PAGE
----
Can a new investigative news site shake up the Victoria media market?
By Rui Yang Xu
Over the past six years, venture capitalist Andrew Wilkinson has made a name for himself investing in a variety of tech companies through the Victoria-based holding company, Tiny Capital, run by himself and business partner, Chris Sparling.
On an episode of the podcast My First Million, which aired July 31, 2020, Wilkinson told hosts Shaan Puri and Sam Parr that Tiny Capital had about 30 companies they were invested in—“and we’ve invested in another 80 business in a minority capacity.” (Wilkinson declined to be interviewed by Langara Journalism Review.)
“One of the ones I’m really loving is local news,” said Wilkinson in the podcast. “I pick up all the big papers, like the New York Times, Washington Post—physically or on my iPad. I realized that there was this incredible revolution happening in journalism in the States, but in Canada, where I live, we just had a shitty local paper. And it was slowly dying, to the point where it was owned by a big media company. They fired all the journalists. They just have wire service articles. And I was really bummed.”
Wilkinson said that he decided, with a friend, to launched a newsletter, called Capital Daily, “where we summarize everything that’s happening in Victoria, every single day. Kind of inspired by The Hustle: super simple, here’s a cleverly written summary of what’s up.” On September 14, 2019, Capital Daily sent out its first edition via a controlled email circulation list.
“Before we knew it, we had crazy numbers of subscribers,” said Wilkinson. “We’re now at about 40,000 subscribers in a city of 200,000. We’ve got 25 percent of the population. We’re now bigger than the local paper—and we did it all for a couple hundred grand.”
In the podcast—where he revealed that Tiny Capital considered making a bid for The Toronto Star went it was for sale last year—he said that his original goal was just to be able to open his inbox and know what was going on in his city—what events, what news stories. “And now, we’ve actually started hiring journalists. We now have an actual news team of journalists who are out there doing original reporting and pulling on threads—investigative stuff.”
Jimmy Thomson, the managing editor of Capital Daily, is one of those tasked with producing the investigative stuff—hired in November 2020 to replace Tristin Hopper, the outlet’s original editor. Thomson says that the website is filling a niche that has been left vacant by other outlets on Vancouver Island. “There’s great news media here. And they do an excellent job of covering the news,” says Thomson. “But they don’t often have a lot of resources to do long-form investigations and so that’s the niche that Capital Daily fills.”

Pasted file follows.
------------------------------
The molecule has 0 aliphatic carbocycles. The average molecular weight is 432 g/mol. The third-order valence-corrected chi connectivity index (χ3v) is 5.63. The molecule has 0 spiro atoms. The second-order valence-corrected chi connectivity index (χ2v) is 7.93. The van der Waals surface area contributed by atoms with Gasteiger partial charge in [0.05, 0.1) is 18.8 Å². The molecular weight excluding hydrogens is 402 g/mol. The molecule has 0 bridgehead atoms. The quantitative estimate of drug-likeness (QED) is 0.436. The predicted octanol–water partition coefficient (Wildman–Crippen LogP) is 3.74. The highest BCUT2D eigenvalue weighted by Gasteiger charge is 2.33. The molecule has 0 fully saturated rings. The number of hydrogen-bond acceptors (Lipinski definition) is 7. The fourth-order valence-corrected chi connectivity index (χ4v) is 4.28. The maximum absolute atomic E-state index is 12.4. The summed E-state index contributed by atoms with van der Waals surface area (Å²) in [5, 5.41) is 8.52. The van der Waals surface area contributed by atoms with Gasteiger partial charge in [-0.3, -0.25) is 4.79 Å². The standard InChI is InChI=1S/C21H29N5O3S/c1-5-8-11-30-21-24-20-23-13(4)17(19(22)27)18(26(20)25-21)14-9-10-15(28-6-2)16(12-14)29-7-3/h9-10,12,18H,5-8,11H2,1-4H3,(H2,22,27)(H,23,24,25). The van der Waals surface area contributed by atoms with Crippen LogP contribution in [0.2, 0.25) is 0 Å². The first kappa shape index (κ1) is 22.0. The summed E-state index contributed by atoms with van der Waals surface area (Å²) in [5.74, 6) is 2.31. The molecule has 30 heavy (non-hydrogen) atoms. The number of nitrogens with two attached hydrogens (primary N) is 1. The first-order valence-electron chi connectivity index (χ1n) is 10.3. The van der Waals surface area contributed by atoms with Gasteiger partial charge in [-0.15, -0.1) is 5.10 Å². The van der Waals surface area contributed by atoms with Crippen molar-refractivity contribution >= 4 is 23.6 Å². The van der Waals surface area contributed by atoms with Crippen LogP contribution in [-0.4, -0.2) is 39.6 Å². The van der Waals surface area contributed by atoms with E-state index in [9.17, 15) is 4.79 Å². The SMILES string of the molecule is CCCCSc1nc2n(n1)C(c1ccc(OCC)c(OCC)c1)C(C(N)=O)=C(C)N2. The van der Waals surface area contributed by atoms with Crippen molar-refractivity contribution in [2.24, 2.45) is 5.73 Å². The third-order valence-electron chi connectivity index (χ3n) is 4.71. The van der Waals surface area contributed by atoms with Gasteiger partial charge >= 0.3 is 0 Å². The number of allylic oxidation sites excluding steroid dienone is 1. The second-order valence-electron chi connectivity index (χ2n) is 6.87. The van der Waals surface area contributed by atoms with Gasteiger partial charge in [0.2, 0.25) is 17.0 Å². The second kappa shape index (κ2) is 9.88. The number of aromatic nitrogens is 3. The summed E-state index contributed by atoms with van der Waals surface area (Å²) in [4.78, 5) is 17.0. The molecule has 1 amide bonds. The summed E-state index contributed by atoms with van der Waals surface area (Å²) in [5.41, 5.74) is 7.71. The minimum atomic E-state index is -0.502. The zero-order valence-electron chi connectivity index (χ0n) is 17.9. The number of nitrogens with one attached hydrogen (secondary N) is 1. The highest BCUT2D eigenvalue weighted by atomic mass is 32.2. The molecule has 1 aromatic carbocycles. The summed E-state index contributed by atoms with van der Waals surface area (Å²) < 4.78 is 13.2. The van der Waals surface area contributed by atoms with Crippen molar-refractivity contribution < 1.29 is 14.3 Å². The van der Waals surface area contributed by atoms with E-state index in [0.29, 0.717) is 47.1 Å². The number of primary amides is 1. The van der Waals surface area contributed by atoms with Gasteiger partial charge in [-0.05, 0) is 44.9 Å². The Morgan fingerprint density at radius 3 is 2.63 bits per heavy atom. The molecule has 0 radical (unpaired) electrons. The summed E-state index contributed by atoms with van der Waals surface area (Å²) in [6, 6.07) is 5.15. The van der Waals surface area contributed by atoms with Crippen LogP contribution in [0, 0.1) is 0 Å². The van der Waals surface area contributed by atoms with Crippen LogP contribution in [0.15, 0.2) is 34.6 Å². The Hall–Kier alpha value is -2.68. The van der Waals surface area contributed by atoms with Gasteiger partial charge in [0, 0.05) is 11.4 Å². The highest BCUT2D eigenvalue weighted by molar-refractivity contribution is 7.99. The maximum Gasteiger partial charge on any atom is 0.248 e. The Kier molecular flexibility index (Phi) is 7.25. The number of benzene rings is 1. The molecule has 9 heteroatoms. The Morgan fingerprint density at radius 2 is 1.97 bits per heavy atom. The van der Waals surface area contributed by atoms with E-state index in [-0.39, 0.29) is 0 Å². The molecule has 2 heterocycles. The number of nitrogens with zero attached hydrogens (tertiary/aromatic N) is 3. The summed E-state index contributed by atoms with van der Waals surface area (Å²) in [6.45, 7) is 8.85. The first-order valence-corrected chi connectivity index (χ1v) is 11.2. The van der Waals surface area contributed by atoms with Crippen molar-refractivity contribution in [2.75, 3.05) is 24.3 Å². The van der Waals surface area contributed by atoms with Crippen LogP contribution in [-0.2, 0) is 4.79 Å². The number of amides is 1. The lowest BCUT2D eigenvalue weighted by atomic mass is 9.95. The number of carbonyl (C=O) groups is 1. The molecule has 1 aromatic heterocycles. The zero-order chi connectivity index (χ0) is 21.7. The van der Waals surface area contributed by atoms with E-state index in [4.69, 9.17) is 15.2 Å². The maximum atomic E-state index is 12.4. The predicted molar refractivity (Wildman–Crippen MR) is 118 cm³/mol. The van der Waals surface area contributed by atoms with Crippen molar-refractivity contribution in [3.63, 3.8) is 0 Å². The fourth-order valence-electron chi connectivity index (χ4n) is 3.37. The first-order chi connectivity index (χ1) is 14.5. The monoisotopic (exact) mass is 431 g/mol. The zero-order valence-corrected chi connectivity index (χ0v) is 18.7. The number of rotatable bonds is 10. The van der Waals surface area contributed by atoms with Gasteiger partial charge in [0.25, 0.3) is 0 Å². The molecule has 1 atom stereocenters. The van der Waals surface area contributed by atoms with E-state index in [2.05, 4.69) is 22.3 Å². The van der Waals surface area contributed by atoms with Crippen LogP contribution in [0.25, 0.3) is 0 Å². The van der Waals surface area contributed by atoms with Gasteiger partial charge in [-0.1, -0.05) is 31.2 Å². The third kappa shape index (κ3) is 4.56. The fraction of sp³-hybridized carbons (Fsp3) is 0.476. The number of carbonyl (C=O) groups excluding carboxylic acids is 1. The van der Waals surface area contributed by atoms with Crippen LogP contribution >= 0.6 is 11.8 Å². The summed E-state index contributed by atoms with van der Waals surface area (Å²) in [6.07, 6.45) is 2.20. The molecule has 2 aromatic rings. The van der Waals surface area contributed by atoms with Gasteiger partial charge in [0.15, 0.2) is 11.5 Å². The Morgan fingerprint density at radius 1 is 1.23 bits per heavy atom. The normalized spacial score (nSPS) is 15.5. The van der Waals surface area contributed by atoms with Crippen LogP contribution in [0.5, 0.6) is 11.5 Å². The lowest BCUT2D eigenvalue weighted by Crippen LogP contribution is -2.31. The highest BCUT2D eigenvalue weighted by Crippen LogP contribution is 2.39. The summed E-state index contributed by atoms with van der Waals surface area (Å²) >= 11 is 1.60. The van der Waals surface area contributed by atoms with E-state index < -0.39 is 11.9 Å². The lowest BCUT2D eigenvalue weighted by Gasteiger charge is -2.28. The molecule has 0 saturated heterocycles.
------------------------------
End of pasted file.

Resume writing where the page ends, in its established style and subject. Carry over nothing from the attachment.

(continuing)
“We’re writing about communities that are under covered. We’re writing profiles of people that that are active in their communities. And that’s one other way to reach people,” Thomson says, “because those people have profiles and they don’t necessarily all high profile people, but there are people who other people want to know what they’re doing.”
One example of this is Capital Daily’s story on Quadra Village Community Centre’s youth program called “the CREW,” a leadership program that trains the youths of one of the island’s financially worst neighbourhoods to have the skills needed for employment and success in adulthood.
He also says that one of his goals as editor “is to find readers who want to support us.” He sees that support in readers sharing their content, across social media platforms, and also sending tips to the newsroom. “And part of that support eventually will be financial,” he adds. However, Thomson says that before they’re able to ask for donations, Capital Daily needs to show that their outlet is worth supporting in the first place.
Figuring out how to make money off of this community-driven, long-form niche is the job of Tom Gierasimczuk, Capital Daily’s vice-president of partnerships and monetization. Gierasimczuk was hired in November 2020 by Wilkinson to build a larger audience within the Victoria community.
The Capital Daily newsletter continues to grow at about 500 subscribers a week. Currently, the website’s content remains free for readers, with Capital Daily’s costs supported by partnered content—advertising, in essence—that promotes local businesses on its social media and in its newsletters.
“I think we’ve come across a really good way to give [readers] a magnifying glass on their local community—in a way that hasn’t been done before—and a kind of convenience that hasn’t been done before,” Gierasimczuk says. The focus on community was clearly a great area to start for Capital Daily as it attracted readers quickly, he adds.